Open Access Opinion

Artificial Smart Composites: Bionics Principles

Serge Shilko*

V.A. Belyi Metal-Polymer Research Institute of NANB, Belarus, Russia

Corresponding Author

Received Date: May 21, 2020;  Published Date: June 09, 2020


The search for effective ways to achieve the synergy of the matrix and structurally active (reinforcing, antifriction, etc.) dispersed and spatially oriented fibrous fillers is a general trend in the development of composite materials science. Despite the significant amount of experimental data available and the variety of matrix materials, modifiers and technologies, it is relevant to develop new approaches to creating structural and functional composites with rapid prototyping and testing of products based on them.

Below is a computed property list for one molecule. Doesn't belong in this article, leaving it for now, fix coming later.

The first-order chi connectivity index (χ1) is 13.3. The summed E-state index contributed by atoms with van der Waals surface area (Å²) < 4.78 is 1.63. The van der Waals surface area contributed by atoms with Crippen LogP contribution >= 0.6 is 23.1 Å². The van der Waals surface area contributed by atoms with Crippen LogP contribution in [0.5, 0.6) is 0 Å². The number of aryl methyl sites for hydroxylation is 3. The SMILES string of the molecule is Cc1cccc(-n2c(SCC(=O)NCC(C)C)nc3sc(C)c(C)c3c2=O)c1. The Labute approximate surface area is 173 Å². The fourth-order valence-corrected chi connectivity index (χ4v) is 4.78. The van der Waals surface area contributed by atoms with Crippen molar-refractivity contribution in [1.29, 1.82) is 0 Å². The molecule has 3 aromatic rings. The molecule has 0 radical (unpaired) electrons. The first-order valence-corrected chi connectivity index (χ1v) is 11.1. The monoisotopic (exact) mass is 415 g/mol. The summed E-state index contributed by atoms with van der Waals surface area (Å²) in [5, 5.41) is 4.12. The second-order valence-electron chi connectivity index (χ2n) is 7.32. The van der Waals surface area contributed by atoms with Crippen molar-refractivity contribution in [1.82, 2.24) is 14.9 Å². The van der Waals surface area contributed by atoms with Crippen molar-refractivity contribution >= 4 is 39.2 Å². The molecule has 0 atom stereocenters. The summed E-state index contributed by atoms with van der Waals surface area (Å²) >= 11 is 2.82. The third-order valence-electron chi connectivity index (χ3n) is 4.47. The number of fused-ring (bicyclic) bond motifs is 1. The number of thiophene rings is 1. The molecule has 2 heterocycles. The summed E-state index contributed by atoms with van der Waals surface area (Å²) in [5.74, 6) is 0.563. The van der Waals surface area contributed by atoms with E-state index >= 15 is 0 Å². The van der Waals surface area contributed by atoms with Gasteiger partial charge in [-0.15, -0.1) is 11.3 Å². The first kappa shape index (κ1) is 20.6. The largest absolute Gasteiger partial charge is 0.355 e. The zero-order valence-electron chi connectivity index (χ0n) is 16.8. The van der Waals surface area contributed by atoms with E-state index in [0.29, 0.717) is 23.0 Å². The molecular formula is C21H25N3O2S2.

Along with lately requisite properties such as stability of physical and mechanical characteristics, linearity of the equation of state and unambiguity of response to disturbance, there arose a problem of a complex active response to varying outer conditions. Other words, a tendency is observed of increasing number of material functions acquiring the features of intellectual systems [1].

New opportunities are associated with the development of an interdisciplinary concept that provides for the joint use of the achievements of the physics and mechanics of solids, multiscale modeling of structurally heterogeneous materials [2,3], as well as bionics, nano-, additive and new information technologies (conception of digital twins).

In particular, research in the field of cybernetics [4], principles of self-organization [5] and bionics developing ideas about the basic laws of life, contributes to innovation in all technical fields, without exception, from prosthetics to global control and production systems.